That building was indeed a superb design - echoing the bow of Normanie and those great liners. It was 90-feet tall. Also, the mosiac mural and cowl vent lighting is often overlooked. A little bit of the mural and the vents can be seen below; lights were inside the cowl vents and illuminated the mural. Agree about the repurposing of this building, but the guts of this exhibit wound up inside the renamed Communications and Maritime Transport Building which is sort of a stretch as well. Apart from the boat behind RCA, what any of that has to do with Mariime Transport I don't know at the moment. This 1940 image shows the vents were not repainted.

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1940 NYWF Ex- Maritme Building/"Z1" © EKL Images 2014

Best wishes,

Eric

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Another thing I've noticed about the Transportation Zone is that the Aviation Pavilion seemed to get little attention. You'd think that, since air travel was financially out of the reach of the majority of Americans at that time, this exhibit would have been a major attraction. Any comments on that Eric?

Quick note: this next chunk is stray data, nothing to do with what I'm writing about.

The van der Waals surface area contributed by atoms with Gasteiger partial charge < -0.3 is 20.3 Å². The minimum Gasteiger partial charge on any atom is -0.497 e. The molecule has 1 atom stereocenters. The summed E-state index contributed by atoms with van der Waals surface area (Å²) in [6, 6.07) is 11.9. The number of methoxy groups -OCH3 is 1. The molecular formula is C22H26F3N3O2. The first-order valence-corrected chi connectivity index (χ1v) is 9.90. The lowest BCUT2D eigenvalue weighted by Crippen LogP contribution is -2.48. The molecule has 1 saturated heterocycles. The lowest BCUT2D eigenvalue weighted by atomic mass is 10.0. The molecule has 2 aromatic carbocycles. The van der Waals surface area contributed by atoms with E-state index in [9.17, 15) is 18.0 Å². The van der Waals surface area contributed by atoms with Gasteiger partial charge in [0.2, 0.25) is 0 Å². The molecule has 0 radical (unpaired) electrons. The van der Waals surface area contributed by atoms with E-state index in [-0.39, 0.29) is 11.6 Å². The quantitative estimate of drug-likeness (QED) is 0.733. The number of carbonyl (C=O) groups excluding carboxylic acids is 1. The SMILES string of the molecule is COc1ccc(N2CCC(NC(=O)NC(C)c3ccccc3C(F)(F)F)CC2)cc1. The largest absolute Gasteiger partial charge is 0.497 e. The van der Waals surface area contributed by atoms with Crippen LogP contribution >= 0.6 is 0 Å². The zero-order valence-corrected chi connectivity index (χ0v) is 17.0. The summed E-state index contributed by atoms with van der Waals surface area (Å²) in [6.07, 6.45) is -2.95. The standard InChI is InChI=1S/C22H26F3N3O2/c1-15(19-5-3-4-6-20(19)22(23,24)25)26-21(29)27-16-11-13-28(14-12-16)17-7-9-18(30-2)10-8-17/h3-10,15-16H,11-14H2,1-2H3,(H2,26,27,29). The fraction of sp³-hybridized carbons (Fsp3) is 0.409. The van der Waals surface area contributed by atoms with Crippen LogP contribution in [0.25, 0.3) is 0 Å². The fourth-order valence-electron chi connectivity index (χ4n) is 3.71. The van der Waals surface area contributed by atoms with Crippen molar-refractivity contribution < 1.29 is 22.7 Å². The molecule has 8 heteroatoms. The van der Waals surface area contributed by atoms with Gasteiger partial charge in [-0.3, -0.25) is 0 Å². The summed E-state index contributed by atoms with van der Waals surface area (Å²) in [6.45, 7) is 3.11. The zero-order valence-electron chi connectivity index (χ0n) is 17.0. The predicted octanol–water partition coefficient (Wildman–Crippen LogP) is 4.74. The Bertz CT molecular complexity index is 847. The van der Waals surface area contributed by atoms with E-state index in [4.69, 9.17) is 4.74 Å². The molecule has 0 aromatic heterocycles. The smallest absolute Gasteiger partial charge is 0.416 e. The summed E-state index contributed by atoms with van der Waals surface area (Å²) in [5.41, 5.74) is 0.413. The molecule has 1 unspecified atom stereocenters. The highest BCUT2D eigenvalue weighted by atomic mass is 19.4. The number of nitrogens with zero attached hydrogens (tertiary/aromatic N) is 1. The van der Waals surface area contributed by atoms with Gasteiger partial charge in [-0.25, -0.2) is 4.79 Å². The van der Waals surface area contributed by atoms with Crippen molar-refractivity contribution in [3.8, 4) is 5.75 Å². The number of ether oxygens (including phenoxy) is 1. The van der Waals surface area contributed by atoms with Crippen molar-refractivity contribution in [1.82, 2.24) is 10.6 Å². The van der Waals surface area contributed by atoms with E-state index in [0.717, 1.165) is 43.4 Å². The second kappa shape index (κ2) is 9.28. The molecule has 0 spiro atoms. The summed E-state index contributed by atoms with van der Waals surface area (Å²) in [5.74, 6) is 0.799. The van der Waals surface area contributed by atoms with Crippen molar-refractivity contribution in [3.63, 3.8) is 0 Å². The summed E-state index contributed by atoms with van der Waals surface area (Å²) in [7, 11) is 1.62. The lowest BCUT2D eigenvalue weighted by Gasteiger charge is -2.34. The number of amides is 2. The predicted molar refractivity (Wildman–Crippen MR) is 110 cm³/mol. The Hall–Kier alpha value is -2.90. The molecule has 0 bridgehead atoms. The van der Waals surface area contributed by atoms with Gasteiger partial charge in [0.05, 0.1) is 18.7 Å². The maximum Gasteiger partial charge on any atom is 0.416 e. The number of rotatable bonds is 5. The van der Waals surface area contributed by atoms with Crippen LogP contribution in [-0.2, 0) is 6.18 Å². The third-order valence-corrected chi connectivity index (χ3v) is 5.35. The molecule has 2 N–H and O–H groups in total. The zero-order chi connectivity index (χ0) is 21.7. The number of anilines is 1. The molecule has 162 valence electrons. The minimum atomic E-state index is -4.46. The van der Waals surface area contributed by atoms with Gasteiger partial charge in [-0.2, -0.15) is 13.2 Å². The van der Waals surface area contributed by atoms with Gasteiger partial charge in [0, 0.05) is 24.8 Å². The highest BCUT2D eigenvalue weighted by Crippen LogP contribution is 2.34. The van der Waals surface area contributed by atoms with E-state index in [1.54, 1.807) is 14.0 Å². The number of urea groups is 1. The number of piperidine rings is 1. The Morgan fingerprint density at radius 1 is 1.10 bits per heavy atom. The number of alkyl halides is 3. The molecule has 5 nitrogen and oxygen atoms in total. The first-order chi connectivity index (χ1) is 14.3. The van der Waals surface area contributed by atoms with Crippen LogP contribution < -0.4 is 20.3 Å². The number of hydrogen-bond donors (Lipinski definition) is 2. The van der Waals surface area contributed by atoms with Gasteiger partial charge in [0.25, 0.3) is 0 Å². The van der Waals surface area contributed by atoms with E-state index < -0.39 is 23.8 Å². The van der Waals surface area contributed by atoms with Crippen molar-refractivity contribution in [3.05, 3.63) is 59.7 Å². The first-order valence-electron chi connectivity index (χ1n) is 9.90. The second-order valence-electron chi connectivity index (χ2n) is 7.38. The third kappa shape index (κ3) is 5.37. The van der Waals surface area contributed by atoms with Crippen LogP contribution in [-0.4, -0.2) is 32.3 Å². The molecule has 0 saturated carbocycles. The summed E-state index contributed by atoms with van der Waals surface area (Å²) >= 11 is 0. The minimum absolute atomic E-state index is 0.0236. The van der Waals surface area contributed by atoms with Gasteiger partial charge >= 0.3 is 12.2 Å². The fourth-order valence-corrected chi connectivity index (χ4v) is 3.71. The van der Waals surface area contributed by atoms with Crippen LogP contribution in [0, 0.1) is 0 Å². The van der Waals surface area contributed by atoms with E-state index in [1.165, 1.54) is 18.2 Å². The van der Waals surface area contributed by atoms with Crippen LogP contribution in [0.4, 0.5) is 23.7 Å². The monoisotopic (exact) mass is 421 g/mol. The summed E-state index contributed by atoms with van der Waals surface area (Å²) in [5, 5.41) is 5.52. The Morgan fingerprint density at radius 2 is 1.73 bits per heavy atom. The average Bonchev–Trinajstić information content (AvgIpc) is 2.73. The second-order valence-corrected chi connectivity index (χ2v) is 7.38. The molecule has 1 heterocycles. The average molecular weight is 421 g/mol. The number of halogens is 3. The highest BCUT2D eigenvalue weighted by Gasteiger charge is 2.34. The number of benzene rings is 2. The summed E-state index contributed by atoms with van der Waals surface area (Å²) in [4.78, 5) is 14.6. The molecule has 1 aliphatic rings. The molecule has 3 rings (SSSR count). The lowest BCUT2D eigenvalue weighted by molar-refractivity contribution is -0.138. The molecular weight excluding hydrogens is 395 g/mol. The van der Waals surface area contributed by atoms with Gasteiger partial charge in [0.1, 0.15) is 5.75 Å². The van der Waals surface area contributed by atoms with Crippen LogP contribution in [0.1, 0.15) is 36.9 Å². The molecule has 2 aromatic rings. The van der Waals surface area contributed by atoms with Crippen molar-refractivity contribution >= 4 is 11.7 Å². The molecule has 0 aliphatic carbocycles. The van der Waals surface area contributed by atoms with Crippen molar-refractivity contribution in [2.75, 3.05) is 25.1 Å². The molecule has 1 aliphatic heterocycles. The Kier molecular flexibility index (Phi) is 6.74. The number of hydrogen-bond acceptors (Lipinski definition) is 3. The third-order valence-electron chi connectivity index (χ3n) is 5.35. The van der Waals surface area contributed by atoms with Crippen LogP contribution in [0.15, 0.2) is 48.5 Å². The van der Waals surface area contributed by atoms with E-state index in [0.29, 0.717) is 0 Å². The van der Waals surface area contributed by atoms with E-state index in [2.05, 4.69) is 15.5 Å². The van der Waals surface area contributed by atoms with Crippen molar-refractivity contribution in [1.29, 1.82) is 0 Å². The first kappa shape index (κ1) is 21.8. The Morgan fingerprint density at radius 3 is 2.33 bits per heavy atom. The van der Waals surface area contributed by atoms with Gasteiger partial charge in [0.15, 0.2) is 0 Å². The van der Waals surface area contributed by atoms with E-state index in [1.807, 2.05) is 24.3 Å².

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I've often thought that the design of the building representing an airship entering a hangar was out-of-date by the time the Fair opened. There had been a number of stunning airship crashes in the early part of the decade (R101, Akron, Macon) and, of course, there was the Hindenburg disaster on May 6, 1937. There had been other spectacular crashes in the 1920's (Roma and Shenandoah in particular). And the Akron, the pride of the US Navy, had three accidents prior to its fatal crash in April of 1933.